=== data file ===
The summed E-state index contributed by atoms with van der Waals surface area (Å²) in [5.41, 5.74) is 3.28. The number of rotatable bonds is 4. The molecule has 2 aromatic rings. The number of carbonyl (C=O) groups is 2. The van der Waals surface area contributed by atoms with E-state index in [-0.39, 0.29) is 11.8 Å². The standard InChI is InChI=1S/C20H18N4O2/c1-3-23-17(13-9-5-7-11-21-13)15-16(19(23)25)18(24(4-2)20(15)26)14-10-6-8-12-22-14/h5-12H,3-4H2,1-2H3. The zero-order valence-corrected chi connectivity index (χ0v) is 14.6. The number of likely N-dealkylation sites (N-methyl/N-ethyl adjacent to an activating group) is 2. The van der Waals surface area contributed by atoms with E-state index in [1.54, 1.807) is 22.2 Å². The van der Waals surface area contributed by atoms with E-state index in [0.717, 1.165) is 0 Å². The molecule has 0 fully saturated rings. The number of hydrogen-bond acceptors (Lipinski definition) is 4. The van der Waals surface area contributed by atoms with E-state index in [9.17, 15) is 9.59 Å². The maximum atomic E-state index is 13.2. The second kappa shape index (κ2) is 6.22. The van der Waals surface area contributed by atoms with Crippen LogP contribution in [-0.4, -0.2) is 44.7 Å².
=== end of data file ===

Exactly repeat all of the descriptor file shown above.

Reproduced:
The summed E-state index contributed by atoms with van der Waals surface area (Å²) in [5.41, 5.74) is 3.28. The number of rotatable bonds is 4. The molecule has 2 aromatic rings. The number of carbonyl (C=O) groups is 2. The van der Waals surface area contributed by atoms with E-state index in [-0.39, 0.29) is 11.8 Å². The standard InChI is InChI=1S/C20H18N4O2/c1-3-23-17(13-9-5-7-11-21-13)15-16(19(23)25)18(24(4-2)20(15)26)14-10-6-8-12-22-14/h5-12H,3-4H2,1-2H3. The zero-order valence-corrected chi connectivity index (χ0v) is 14.6. The number of likely N-dealkylation sites (N-methyl/N-ethyl adjacent to an activating group) is 2. The van der Waals surface area contributed by atoms with E-state index in [1.54, 1.807) is 22.2 Å². The van der Waals surface area contributed by atoms with E-state index in [0.717, 1.165) is 0 Å². The molecule has 0 fully saturated rings. The number of hydrogen-bond acceptors (Lipinski definition) is 4. The van der Waals surface area contributed by atoms with E-state index in [9.17, 15) is 9.59 Å². The maximum atomic E-state index is 13.2. The second kappa shape index (κ2) is 6.22. The van der Waals surface area contributed by atoms with Crippen LogP contribution in [-0.4, -0.2) is 44.7 Å².